Kootenai County commissioners showed admirable respect for the rule of law Tuesday in tabling a proposal that would have directed Sheriff Ben Wolfinger to not enforce federal gun laws.
Told by Prosecutor Barry McHugh that any action they took would likely be nonbinding, commissioners Jai Nelson, Dan Green and Todd Tondee chose not to make an empty gesture that might have satisfied Second Amendment supporters but also confused the public regarding the legitimate exercise of authority.
The sheriff’s powers are independent of those of the commissioners. But a good sheriff knows his or her limits. Wolfinger clearly does.
His summary of a sheriff’s purview: “It’s not our job to pass the laws. It’s not our job to interpret the laws. It’s our job to enforce the laws.”
Too many sheriffs around the United States have forgotten that simple truth.
The New York Times reported this week that sheriffs from New York to Colorado are deciding on their own whether they will enforce federal laws regarding the registration of guns or, in the case of Colorado, state laws that, for example, limit the number of rounds a magazine can hold.
Legally, the sheriffs are probably free to determine what level of enforcement, if any, they dedicate to federal gun laws. McHugh notes a 1997 U.S. Supreme Court ruling that said sheriffs cannot be compelled to enforce federal laws.
So the bold declarations of non-enforcement amount to little more than chest-thumping, except the thumpers confuse their prerogatives with a power to unilaterally decide which laws are constitutional and which are not.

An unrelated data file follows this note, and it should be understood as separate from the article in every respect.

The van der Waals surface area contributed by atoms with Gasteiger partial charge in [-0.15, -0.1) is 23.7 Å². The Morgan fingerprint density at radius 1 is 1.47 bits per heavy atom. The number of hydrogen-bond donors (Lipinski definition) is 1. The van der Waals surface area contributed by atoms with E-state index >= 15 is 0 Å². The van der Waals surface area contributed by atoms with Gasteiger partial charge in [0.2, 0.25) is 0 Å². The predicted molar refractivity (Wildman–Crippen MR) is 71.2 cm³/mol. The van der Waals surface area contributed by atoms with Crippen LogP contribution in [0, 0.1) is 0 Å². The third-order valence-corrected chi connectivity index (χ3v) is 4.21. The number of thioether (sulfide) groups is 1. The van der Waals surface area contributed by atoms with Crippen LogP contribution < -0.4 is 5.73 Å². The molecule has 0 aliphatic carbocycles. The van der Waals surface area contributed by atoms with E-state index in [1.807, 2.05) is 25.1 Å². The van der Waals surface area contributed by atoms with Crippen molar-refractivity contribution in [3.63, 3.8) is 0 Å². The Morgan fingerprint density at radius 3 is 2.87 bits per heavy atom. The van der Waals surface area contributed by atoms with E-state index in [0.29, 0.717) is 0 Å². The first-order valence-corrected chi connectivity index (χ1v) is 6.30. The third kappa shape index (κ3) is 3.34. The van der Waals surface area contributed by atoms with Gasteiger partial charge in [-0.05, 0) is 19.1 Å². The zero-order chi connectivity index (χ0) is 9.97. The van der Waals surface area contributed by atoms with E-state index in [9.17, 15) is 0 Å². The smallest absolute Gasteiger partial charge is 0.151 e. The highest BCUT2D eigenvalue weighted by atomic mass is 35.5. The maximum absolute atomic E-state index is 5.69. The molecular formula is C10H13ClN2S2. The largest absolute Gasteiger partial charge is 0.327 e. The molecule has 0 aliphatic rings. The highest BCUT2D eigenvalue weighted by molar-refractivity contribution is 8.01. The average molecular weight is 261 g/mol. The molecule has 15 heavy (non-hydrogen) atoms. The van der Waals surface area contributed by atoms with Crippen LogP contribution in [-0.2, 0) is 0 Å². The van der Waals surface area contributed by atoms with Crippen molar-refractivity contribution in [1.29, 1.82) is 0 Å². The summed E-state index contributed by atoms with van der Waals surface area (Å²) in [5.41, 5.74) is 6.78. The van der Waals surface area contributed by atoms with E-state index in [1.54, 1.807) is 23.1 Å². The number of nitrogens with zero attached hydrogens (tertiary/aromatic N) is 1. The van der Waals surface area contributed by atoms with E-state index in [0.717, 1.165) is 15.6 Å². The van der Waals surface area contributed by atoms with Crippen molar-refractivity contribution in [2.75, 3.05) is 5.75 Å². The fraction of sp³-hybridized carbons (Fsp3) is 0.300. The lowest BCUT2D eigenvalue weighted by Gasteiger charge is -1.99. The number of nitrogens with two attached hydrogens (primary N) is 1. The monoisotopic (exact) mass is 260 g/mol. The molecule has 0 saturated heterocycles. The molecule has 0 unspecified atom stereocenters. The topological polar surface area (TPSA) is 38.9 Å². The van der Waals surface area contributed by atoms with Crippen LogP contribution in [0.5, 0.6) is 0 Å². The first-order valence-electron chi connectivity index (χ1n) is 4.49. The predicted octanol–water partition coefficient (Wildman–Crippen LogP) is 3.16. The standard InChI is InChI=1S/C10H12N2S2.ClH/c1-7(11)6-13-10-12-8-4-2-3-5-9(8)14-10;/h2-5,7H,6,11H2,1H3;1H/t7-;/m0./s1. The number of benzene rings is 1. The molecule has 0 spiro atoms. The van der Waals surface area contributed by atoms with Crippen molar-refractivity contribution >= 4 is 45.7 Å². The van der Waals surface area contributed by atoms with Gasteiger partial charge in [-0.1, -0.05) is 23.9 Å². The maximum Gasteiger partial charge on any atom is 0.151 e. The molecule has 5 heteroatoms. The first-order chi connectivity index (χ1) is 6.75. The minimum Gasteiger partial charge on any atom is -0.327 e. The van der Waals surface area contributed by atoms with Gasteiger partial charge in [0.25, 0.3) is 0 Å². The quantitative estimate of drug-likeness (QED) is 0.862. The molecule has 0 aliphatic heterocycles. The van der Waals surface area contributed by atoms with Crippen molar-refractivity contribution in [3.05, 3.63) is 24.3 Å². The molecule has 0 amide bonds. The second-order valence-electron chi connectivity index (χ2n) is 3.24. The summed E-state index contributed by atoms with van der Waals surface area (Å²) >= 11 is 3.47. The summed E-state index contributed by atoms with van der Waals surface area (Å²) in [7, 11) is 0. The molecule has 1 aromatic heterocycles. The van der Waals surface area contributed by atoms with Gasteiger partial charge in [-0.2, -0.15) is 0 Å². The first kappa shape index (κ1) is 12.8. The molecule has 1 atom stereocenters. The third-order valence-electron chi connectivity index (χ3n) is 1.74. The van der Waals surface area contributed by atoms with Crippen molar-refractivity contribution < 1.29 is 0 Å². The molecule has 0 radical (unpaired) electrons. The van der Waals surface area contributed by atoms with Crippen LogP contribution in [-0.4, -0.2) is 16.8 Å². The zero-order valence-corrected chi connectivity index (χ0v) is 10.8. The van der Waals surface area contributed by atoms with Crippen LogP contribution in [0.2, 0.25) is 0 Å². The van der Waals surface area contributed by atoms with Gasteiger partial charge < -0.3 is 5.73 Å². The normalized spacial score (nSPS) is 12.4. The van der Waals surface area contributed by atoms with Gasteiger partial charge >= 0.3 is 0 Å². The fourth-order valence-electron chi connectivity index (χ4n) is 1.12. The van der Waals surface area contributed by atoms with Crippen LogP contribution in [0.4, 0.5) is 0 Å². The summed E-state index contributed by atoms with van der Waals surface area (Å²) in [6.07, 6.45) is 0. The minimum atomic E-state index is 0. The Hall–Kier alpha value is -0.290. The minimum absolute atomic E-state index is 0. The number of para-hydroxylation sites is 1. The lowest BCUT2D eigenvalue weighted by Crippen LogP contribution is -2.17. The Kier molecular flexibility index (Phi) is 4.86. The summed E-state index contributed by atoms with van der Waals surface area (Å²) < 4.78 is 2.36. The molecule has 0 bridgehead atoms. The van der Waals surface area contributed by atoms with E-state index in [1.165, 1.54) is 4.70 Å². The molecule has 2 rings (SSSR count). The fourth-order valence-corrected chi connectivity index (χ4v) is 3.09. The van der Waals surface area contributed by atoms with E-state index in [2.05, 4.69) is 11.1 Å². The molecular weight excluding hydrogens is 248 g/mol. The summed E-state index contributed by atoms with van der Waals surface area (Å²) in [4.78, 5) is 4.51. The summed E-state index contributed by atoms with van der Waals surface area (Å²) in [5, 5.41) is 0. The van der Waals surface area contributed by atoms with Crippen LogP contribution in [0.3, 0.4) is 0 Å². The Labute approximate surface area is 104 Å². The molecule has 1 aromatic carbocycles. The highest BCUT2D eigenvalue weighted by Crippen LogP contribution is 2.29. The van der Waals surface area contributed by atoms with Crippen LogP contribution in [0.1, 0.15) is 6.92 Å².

But what, besides a badge, is the difference between a decision by a law enforcement agency to not enforce the law, and a decision by an individual to not obey the law?
Unfortunately, the Obama administration and its inattention to the letter of the law regarding immigration or marijuana use, for example, encourage a public perception that anything goes if it serves a purpose.
In Colorado, residents who oppose their Legislature’s gun control bill are going about the process of changing those laws the right way: They are recalling the politicians responsible for their enactment. Until then, sheriffs can legitimately determine how much effort they will put into gun law enforcement – with a lack of resources, all law enforcement sets priorities – but choosing to ignore the law based on a personal opinion on the constitutionality of any statute is irresponsible.
McHugh drew a clear line for the commissioners, and they chose not to cross it. Respect for law and order was preserved.
The Kootenai County Central Republican Committee, which concocted the proposed ordinance, should consider the commissioners’ action and McHugh’s brief good learning tools, as should all county residents.